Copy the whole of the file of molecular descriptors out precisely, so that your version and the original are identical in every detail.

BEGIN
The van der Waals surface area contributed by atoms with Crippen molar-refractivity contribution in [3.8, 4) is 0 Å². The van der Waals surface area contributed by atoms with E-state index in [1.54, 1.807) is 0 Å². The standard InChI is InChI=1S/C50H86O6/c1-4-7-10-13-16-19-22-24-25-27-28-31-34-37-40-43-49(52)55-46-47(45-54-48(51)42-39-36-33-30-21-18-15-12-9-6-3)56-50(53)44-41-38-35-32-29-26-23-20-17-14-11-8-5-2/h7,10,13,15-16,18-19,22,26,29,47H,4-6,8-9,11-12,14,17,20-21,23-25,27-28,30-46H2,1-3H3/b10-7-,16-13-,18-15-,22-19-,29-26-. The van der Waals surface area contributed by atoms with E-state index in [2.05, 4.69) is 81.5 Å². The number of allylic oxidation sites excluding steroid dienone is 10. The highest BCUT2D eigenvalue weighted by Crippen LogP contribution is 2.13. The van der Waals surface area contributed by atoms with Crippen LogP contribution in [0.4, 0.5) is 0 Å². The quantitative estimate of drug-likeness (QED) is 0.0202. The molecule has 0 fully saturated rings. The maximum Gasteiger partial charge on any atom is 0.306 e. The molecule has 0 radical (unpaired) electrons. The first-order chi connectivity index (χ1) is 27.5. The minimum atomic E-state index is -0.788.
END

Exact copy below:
The van der Waals surface area contributed by atoms with Crippen molar-refractivity contribution in [3.8, 4) is 0 Å². The van der Waals surface area contributed by atoms with E-state index in [1.54, 1.807) is 0 Å². The standard InChI is InChI=1S/C50H86O6/c1-4-7-10-13-16-19-22-24-25-27-28-31-34-37-40-43-49(52)55-46-47(45-54-48(51)42-39-36-33-30-21-18-15-12-9-6-3)56-50(53)44-41-38-35-32-29-26-23-20-17-14-11-8-5-2/h7,10,13,15-16,18-19,22,26,29,47H,4-6,8-9,11-12,14,17,20-21,23-25,27-28,30-46H2,1-3H3/b10-7-,16-13-,18-15-,22-19-,29-26-. The van der Waals surface area contributed by atoms with E-state index in [2.05, 4.69) is 81.5 Å². The number of allylic oxidation sites excluding steroid dienone is 10. The highest BCUT2D eigenvalue weighted by Crippen LogP contribution is 2.13. The van der Waals surface area contributed by atoms with Crippen LogP contribution in [0.4, 0.5) is 0 Å². The quantitative estimate of drug-likeness (QED) is 0.0202. The molecule has 0 fully saturated rings. The maximum Gasteiger partial charge on any atom is 0.306 e. The molecule has 0 radical (unpaired) electrons. The first-order chi connectivity index (χ1) is 27.5. The minimum atomic E-state index is -0.788.